This pioneering study of migrant journeys to Britain begins with Huguenot refugees in the 1680s and continues to asylum seekers and east European workers today. Analyzing the history and memory of migrant journeys, covering not only the response of politicians and the public but also literary and artistic representations, then and now, Kushner's volume sheds new light on the nature and construction of Britishness from the early modern era onwards. It is an essential tool for those wanting to understand why people come to Britain (or are denied entry) and how migrants have been viewed by state and society alike.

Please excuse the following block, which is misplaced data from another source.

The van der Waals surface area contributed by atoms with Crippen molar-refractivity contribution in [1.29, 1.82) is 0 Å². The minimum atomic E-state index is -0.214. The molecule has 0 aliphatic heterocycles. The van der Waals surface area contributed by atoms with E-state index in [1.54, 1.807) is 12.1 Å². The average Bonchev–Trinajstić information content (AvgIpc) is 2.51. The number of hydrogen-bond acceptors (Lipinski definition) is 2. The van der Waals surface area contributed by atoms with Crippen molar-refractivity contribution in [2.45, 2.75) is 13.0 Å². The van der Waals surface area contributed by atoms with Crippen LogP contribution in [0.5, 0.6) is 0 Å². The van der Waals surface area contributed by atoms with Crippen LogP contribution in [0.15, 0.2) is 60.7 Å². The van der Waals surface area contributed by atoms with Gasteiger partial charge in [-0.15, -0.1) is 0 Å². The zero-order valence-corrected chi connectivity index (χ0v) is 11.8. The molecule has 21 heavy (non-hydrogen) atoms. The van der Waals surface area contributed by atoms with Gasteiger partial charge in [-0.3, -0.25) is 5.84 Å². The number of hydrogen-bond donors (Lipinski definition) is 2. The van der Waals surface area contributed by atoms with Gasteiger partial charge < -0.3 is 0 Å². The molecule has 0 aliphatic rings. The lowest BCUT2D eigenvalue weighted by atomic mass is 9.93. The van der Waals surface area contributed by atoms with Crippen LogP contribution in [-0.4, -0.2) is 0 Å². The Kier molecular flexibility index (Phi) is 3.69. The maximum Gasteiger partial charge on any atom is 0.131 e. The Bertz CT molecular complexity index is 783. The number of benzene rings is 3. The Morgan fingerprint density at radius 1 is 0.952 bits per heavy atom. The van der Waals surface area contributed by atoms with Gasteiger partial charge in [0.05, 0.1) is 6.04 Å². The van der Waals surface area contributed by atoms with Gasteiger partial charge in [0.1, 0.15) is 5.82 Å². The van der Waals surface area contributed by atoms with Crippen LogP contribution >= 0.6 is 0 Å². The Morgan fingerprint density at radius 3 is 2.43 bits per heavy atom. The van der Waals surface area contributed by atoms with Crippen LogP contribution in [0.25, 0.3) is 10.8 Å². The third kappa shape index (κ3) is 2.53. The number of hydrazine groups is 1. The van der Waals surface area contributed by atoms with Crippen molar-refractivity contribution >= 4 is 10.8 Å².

The journeys covered vary from the famous (including the Empire Windrush in 1948) to the obscure, such as the Volga German transmigrants passing through Britain in the 1870s. While employing a broadly historical approach, Kushner incorporates insights from many other disciplines and employs a comparative methodology to highlight the importance of the symbolic as well as the physical nature of such journeys.
Written in an accessible style, it is aimed at anyone interested in the phenomenon of human migration - from the general public through to academics working in the fields of British history and ethnic and racial studies.
|Publisher:||Manchester University Press|
|Product dimensions:||9.10(w) x 6.10(h) x 0.80(d)|
About the Author
Tony Kushner is Professor of History and Director of the Parkes Institute, University of Southampton